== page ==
Fecal incontinence - bowel incontinence
Fortunately, effective treatments are available for fecal incontinence. Your primary care physician may be able to assist you, or you may need to see a doctor who specializes in treating conditions that affect the colon, rectum and anus, such as a gastroenterologist, proctologist or colorectal surgeon. Treatment for fecal incontinence is usually able to help restore bowel control or at least substantially reduce the severity of the condition.
Treatment depends on the cause of your incontinence and may include changes to your diet, medication, exercises to help you regain control of your bowels, surgery or a combination of treatments.
For example, if chronic constipation is to blame for fecal incontinence, your doctor may recommend that you drink plenty of fluids (about 8 to 10 glasses of water, preferably, daily) and eat fiber-rich foods that aren't constipating. If diarrhea is contributing to the problem, your doctor may recommend that you increase your intake of high-fiber foods to add bulk to your stools, making them less watery. In general, your doctor will recommend a diet that helps you gain good stool consistency for increased control of your bowels.
Sometimes, doctors recommend medications to treat fecal incontinence, such as:
If fecal incontinence is due to a lack of anal sphincter control or decreased awareness of the urge to defecate, you may benefit from a bowel retraining program and exercise therapies aimed at helping you restore muscle strength.
In some cases, bowel retraining means learning to go to the toilet at a specific time of day. For example, your doctor may recommend that you make a conscious effort to have a bowel movement after every meal. This helps you gain greater control by establishing with some predictability when you need to use the toilet. This technique can work well for children who have constipation and fecal incontinence because they forget to use the toilet. Children can learn to use the toilet at scheduled times.
In other cases, bowel retraining involves an exercise therapy called biofeedback to help you strengthen and coordinate the muscles involved in holding in stool.
Biofeedback involves inserting a pressure-sensitive probe into your anal canal. This probe registers muscle strength and activity of your anal sphincter as it contracts around the probe. You can practice sphincter contractions and learn to strengthen your own muscles by viewing the scale's readout as a visual aid. A typical program comprises two visits to your doctor's office, for 3 to 4 days. Sometimes, one session is all you need.
Treatment for stool impaction
Your doctor may have to remove an impacted stool if taking laxatives or using enemas don't help you pass the hardened mass. To remove an impacted stool, a doctor inserts one or two fingers into the rectum and breaks the impacted stool into fragments that you can later expel.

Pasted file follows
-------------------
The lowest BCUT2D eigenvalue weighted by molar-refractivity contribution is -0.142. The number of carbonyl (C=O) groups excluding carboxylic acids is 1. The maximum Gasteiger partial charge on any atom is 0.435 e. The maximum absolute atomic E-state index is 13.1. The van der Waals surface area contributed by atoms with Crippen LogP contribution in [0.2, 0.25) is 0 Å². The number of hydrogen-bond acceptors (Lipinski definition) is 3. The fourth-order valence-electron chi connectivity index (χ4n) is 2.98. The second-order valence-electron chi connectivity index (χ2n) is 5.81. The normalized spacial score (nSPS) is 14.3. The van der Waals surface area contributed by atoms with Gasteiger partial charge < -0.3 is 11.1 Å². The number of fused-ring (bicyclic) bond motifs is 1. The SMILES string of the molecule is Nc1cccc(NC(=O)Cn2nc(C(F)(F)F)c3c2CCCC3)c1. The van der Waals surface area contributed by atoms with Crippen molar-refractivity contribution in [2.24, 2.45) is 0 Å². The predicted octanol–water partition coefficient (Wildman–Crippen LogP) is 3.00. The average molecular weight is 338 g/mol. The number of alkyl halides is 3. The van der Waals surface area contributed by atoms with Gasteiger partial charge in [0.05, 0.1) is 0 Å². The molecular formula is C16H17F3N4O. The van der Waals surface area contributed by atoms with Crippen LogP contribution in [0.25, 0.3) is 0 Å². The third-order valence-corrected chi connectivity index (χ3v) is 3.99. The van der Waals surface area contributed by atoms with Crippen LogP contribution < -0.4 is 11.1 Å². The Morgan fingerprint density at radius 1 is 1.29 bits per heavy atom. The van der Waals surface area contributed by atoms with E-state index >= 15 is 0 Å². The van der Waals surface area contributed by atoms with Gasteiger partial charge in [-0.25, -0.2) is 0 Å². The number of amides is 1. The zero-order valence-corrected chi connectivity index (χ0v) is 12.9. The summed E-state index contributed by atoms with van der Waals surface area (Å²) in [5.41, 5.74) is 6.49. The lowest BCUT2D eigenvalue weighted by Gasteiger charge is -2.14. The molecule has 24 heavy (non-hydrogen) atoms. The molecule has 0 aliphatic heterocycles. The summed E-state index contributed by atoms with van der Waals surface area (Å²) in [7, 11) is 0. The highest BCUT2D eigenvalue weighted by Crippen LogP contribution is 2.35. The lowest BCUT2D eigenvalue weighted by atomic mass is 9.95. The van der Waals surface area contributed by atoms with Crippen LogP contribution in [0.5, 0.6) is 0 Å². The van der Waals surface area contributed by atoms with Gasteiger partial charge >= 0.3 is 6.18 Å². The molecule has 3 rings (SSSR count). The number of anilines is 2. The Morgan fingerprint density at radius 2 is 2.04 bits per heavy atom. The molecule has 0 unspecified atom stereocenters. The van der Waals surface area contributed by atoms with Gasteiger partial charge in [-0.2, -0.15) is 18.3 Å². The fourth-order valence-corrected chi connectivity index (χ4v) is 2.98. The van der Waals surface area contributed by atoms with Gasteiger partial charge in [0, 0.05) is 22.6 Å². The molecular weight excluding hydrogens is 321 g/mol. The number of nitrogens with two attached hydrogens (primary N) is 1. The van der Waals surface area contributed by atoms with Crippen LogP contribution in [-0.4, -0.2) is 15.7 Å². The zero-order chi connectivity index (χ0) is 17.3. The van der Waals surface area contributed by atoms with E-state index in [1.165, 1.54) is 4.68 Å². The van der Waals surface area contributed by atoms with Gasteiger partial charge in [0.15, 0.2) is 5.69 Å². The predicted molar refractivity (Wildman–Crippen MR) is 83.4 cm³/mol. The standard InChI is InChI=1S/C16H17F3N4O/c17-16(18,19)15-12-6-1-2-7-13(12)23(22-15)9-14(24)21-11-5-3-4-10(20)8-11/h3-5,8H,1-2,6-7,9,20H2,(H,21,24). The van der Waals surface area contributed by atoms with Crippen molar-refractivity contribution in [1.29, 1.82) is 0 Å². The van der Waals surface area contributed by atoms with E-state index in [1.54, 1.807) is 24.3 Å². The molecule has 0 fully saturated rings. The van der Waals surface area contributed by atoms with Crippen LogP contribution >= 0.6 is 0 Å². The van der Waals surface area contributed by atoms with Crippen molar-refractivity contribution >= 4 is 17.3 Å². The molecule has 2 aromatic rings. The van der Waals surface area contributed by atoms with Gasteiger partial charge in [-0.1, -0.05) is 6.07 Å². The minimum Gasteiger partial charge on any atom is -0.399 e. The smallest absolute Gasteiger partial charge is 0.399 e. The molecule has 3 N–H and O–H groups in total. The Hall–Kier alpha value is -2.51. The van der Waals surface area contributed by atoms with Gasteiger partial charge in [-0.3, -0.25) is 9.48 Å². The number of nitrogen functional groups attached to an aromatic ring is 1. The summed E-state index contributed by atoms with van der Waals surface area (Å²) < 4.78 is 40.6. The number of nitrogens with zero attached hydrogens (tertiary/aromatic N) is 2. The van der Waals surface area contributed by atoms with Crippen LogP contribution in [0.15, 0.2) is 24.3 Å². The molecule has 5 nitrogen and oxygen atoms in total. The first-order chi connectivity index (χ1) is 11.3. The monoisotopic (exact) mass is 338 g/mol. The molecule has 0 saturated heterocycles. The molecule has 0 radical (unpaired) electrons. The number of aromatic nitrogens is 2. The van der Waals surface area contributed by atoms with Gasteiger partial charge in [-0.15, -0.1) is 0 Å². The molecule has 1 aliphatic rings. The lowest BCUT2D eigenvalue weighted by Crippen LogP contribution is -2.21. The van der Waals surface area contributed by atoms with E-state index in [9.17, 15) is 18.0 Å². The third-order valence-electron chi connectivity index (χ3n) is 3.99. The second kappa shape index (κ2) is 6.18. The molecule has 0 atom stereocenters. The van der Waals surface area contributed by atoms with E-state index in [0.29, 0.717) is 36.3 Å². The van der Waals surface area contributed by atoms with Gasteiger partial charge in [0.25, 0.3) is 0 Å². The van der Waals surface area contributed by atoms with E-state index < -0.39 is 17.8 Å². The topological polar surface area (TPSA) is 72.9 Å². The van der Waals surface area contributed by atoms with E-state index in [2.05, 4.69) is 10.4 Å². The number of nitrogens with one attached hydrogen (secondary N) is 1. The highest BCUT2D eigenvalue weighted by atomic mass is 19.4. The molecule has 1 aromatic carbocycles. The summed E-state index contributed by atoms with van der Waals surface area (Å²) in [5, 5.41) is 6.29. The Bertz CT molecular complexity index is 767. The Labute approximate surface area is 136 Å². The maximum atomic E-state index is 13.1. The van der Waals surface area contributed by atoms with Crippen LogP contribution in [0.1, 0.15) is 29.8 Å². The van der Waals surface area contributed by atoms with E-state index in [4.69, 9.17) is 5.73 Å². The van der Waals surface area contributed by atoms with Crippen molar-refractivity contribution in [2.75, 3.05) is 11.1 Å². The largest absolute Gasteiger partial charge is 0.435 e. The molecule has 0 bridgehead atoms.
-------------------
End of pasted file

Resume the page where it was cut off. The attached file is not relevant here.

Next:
Surgical options for fecal incontinence
For some people, treatment of fecal incontinence requires surgery to correct an underlying problem. Surgical options include:
Sacral nerve stimulation
Another treatment for fecal incontinence is sacral nerve stimulation.
The sacral nerves run from your spinal cord to muscles in your pelvis. These nerves regulate the sensation and strength of your rectal and anal sphincter muscles. Direct electrical stimulation of these nerves is a promising treatment option for fecal incontinence caused by nerve damage.
Sacral nerve stimulation is carried out in stages. First, four to six small needles are positioned in the muscles of your lower bowel, and these muscles are stimulated by an external pulse generator. The muscle response to the stimulation generally isn't uncomfortable.
Following a successful response, a temporary stimulation wire is introduced into the stimulation needle and fixed to the skin. The results of stimulation are then recorded over a period of 10 to 21 days. If your incontinence is improved for up to 14 days, you may have a pulse generator permanently implanted.
The permanent pulse generator is implanted in your abdomen. A wire from the small, battery-driven device is connected to the sacral nerves. Through the wire, the device generates electrical impulses that stimulate the nerves, helping you regain continence.
Can fecal incontinence be prevented? It depends on the cause of the problem.
Fecal incontinence due to chronic constipation can be improved or eliminated by treating the constipation. Getting more exercise, eating high-fiber foods and drinking plenty of fluids are generally advised to avoid constipation.
If diarrhea is to blame, treating or eliminating the cause of the diarrhea, such as an intestinal infection, may help you avoid accidents.
Straining during bowel movements eventually may weaken anal sphincter muscles and, at times, lead to fecal incontinence, so avoid straining when possible.